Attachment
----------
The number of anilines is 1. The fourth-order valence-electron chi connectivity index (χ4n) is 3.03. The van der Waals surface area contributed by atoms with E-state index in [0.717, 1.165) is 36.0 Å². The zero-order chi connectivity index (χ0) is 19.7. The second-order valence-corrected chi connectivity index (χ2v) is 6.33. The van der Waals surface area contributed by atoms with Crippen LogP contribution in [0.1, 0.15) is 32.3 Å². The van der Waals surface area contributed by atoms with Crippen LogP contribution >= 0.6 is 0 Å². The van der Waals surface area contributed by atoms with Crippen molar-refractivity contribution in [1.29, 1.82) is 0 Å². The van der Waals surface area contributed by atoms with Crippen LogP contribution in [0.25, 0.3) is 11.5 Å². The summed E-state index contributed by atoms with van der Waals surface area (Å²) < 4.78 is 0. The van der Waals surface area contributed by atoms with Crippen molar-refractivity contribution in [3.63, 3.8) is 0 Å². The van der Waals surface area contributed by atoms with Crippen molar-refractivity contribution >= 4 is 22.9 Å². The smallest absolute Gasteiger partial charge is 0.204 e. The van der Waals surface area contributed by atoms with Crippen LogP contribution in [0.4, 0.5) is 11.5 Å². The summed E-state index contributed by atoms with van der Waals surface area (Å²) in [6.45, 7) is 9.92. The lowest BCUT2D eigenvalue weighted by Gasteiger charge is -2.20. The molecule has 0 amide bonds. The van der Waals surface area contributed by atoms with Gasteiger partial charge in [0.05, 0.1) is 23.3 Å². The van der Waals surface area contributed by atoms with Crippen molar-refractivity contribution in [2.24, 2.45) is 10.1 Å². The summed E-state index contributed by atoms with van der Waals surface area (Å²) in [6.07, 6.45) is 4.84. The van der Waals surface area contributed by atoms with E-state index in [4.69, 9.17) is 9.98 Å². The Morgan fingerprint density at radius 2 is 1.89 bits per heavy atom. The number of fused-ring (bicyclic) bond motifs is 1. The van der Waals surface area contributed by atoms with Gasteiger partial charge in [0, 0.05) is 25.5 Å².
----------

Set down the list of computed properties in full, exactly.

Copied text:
The number of anilines is 1. The fourth-order valence-electron chi connectivity index (χ4n) is 3.03. The van der Waals surface area contributed by atoms with E-state index in [0.717, 1.165) is 36.0 Å². The zero-order chi connectivity index (χ0) is 19.7. The second-order valence-corrected chi connectivity index (χ2v) is 6.33. The van der Waals surface area contributed by atoms with Crippen LogP contribution in [0.1, 0.15) is 32.3 Å². The van der Waals surface area contributed by atoms with Crippen LogP contribution >= 0.6 is 0 Å². The van der Waals surface area contributed by atoms with Crippen molar-refractivity contribution in [1.29, 1.82) is 0 Å². The van der Waals surface area contributed by atoms with Crippen LogP contribution in [0.25, 0.3) is 11.5 Å². The summed E-state index contributed by atoms with van der Waals surface area (Å²) < 4.78 is 0. The van der Waals surface area contributed by atoms with Crippen molar-refractivity contribution in [3.63, 3.8) is 0 Å². The van der Waals surface area contributed by atoms with Crippen molar-refractivity contribution >= 4 is 22.9 Å². The smallest absolute Gasteiger partial charge is 0.204 e. The van der Waals surface area contributed by atoms with Crippen LogP contribution in [0.4, 0.5) is 11.5 Å². The summed E-state index contributed by atoms with van der Waals surface area (Å²) in [6.45, 7) is 9.92. The lowest BCUT2D eigenvalue weighted by Gasteiger charge is -2.20. The molecule has 0 amide bonds. The van der Waals surface area contributed by atoms with Gasteiger partial charge in [0.05, 0.1) is 23.3 Å². The van der Waals surface area contributed by atoms with Crippen molar-refractivity contribution in [2.24, 2.45) is 10.1 Å². The summed E-state index contributed by atoms with van der Waals surface area (Å²) in [6.07, 6.45) is 4.84. The van der Waals surface area contributed by atoms with E-state index in [4.69, 9.17) is 9.98 Å². The Morgan fingerprint density at radius 2 is 1.89 bits per heavy atom. The number of fused-ring (bicyclic) bond motifs is 1. The van der Waals surface area contributed by atoms with Gasteiger partial charge in [0, 0.05) is 25.5 Å².